A publication of Appalachian Voices


A publication of Appalachian Voices


Coal and timber companies on the defensive in West Virginia lawsuits

A set of bitter lawsuits has erupted around the question of who is responsible for contaminating the drinking water in Rawl, WV. and even what can be said about it.
In late April, a Massey Energy subsidiary filed a libel suit against attorneys representing citizens who believe they were injured by chemicals in the water supply of Rawl and several neighboring towns. The citizens had previously sued the company for contaminating the water supply.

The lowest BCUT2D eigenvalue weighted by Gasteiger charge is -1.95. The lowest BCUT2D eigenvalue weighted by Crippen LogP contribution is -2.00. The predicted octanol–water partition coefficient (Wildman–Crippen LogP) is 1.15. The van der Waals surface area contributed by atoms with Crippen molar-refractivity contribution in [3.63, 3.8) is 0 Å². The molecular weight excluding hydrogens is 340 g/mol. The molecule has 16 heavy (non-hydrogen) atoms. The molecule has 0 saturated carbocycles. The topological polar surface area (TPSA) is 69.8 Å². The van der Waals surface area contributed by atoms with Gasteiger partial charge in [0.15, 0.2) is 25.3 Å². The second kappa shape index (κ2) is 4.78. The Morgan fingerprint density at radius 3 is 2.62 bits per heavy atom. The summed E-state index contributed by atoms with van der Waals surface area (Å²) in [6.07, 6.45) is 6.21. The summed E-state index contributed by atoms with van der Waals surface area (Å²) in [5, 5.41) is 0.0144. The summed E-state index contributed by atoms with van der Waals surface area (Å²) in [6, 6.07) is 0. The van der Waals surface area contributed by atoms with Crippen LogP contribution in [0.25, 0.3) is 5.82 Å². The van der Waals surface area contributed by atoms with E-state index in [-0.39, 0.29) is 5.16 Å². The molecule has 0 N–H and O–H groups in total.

The subsidiary, Rawl Sales and Processing, sued Kevin Thompson, a Beckley, WV attorney for residents of Rawl, Sprigg, Lick Creek, and Merrimac, sometimes known as “the Forgotten Communities.”

Rawl Sales and Procdessing says that Thompson wrote a Mingo County Commissioner a letter on March 17, 2006 that contained false defamatory statements. The coal company says the letter was libelous because it said that Rawl knowingly contaminated water.

“The purpose of that letter was to try to help the people [in the Forgotten Communities] get water,” Smith said. “The fact that they bring a law suit over trying to get these people some type of drinkable water seems ridiculous.

“I think it’s unfortunate that they’ve taken this step. Instead of luring us to this level, instead of filing law suits like this I think it would be more beneficial if we would work together to try to help these people.”